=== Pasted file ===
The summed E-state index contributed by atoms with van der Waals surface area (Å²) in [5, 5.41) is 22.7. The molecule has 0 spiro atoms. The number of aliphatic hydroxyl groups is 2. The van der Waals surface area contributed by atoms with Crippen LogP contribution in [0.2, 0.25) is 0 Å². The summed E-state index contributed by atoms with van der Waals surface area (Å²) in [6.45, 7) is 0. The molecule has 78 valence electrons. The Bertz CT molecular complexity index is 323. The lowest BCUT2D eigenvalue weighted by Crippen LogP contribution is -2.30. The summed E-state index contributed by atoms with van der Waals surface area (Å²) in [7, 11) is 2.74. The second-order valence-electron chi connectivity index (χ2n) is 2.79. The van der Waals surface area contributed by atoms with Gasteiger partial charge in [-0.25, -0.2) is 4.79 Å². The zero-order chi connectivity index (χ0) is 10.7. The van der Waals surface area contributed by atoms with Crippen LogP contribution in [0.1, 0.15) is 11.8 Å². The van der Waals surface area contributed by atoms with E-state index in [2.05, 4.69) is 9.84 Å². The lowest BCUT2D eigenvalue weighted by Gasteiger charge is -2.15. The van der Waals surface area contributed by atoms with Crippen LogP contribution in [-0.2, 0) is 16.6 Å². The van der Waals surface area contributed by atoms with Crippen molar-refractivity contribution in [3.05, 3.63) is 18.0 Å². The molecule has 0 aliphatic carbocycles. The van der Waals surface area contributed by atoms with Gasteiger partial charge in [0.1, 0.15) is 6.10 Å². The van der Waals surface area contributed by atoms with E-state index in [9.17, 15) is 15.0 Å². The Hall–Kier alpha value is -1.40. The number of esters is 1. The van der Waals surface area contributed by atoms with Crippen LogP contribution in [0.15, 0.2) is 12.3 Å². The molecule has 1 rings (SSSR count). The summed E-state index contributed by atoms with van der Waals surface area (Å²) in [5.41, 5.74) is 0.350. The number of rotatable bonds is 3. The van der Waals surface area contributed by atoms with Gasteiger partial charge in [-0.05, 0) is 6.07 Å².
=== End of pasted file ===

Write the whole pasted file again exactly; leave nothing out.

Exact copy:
The summed E-state index contributed by atoms with van der Waals surface area (Å²) in [5, 5.41) is 22.7. The molecule has 0 spiro atoms. The number of aliphatic hydroxyl groups is 2. The van der Waals surface area contributed by atoms with Crippen LogP contribution in [0.2, 0.25) is 0 Å². The summed E-state index contributed by atoms with van der Waals surface area (Å²) in [6.45, 7) is 0. The molecule has 78 valence electrons. The Bertz CT molecular complexity index is 323. The lowest BCUT2D eigenvalue weighted by Crippen LogP contribution is -2.30. The summed E-state index contributed by atoms with van der Waals surface area (Å²) in [7, 11) is 2.74. The second-order valence-electron chi connectivity index (χ2n) is 2.79. The van der Waals surface area contributed by atoms with Gasteiger partial charge in [-0.25, -0.2) is 4.79 Å². The zero-order chi connectivity index (χ0) is 10.7. The van der Waals surface area contributed by atoms with Crippen LogP contribution in [0.1, 0.15) is 11.8 Å². The van der Waals surface area contributed by atoms with E-state index in [2.05, 4.69) is 9.84 Å². The lowest BCUT2D eigenvalue weighted by Gasteiger charge is -2.15. The van der Waals surface area contributed by atoms with Crippen LogP contribution in [-0.2, 0) is 16.6 Å². The van der Waals surface area contributed by atoms with Crippen molar-refractivity contribution in [3.05, 3.63) is 18.0 Å². The molecule has 0 aliphatic carbocycles. The van der Waals surface area contributed by atoms with Gasteiger partial charge in [0.1, 0.15) is 6.10 Å². The van der Waals surface area contributed by atoms with E-state index in [9.17, 15) is 15.0 Å². The Hall–Kier alpha value is -1.40. The number of esters is 1. The van der Waals surface area contributed by atoms with Crippen LogP contribution in [0.15, 0.2) is 12.3 Å². The molecule has 1 rings (SSSR count). The summed E-state index contributed by atoms with van der Waals surface area (Å²) in [5.41, 5.74) is 0.350. The number of rotatable bonds is 3. The van der Waals surface area contributed by atoms with Gasteiger partial charge in [-0.05, 0) is 6.07 Å².